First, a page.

Sunday, May 16, 2010

People: Sarikei Mr Olaprath R. Celestine - interview

Sarikei was fortunate to have several great teachers from India in the 1960s-1980s that taught thousands of students who are now dispersed through out the world. Mr Celestine was one of the teachers. My email interview with him was arranged through an ex-Anthonian, Clement Sia.

1) What was your personal and professional background before you came to Sarikei?

I was born on 3rd April, 1942. That day that year happened to be Good Friday and my mother thought I would become a priestJ. Well, by the time I completed my HSC, my eldest brother (Fr. Joseph) was a priest and I contemplated becoming a Jesuit priest but after one year gave it up and went to college. I graduated in March 1963, majoring in Zoology & Chemistry.

2) How did you end up in Sarikei and when did you arrive?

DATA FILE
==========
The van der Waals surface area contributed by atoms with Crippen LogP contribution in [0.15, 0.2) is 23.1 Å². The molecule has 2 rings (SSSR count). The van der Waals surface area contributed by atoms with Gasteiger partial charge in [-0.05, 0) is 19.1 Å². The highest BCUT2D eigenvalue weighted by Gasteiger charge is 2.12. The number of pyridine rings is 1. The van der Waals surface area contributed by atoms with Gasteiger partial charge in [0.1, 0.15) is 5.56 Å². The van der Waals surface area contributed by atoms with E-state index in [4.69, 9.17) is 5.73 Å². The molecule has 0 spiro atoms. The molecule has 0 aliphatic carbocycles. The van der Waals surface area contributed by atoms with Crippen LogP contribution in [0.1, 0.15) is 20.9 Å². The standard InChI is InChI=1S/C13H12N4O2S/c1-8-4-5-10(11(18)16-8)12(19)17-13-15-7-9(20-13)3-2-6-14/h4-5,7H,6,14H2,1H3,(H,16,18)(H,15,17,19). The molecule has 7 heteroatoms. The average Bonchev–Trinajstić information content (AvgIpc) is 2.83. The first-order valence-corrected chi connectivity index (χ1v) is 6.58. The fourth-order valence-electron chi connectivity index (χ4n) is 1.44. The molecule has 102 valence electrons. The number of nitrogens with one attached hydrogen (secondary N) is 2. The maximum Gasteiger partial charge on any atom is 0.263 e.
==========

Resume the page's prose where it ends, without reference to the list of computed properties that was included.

I was preparing to go for post graduate studies in Zoology when a friend of my brother asked me whether I am interested in going to Sarawak or Brunei to teach. I was not too keen to become a teacher at that time – I was top student in my class but felt too young to start teaching - but the prospect of going overseas appealed to me. So I said yes and he helped me to send two applications to schools in Sarawak and Brunei. St. Anthony’s School Sarikei was one of them. As luck would have it, the Biology teacher, Mr. Jacob Sebastian had left St. Anthony’s School in 1963 and they were looking for a replacement. Mr. Titus and Mr. Lopez had joined SAS in 1962 followed by Mr. Albert and Mr. Antony in 1963. Mr. Titus was a close friend of one of my uncles though I did not know it at that time. Fr. Ahern was the principal (Fr. Rottinguis had gone on leave to Holland) and when he consulted Mr. Titus he recommended me. So Fr. Ahern wrote to me offering the job. That was sometime in November 1963. I had to apply and get a passport, and it took several months. The nearest passport office was in Madras (now called Chennai). There was no passport office in my State, Kerala at that time. It was in May 1964 that I got my passport. Meanwhile Fr. Ahern was urging me to come soon “before my students were biologically ruined because he was teaching them Biology in my absence”. I arrived in Sarikei on 19th May 1964 and joined SAS as the fifth Indian teacher. (Mr. & Mrs. Ignatius and Mr. George arrived after me in 1965)

3) What can you remember of the first trip to Sarikei?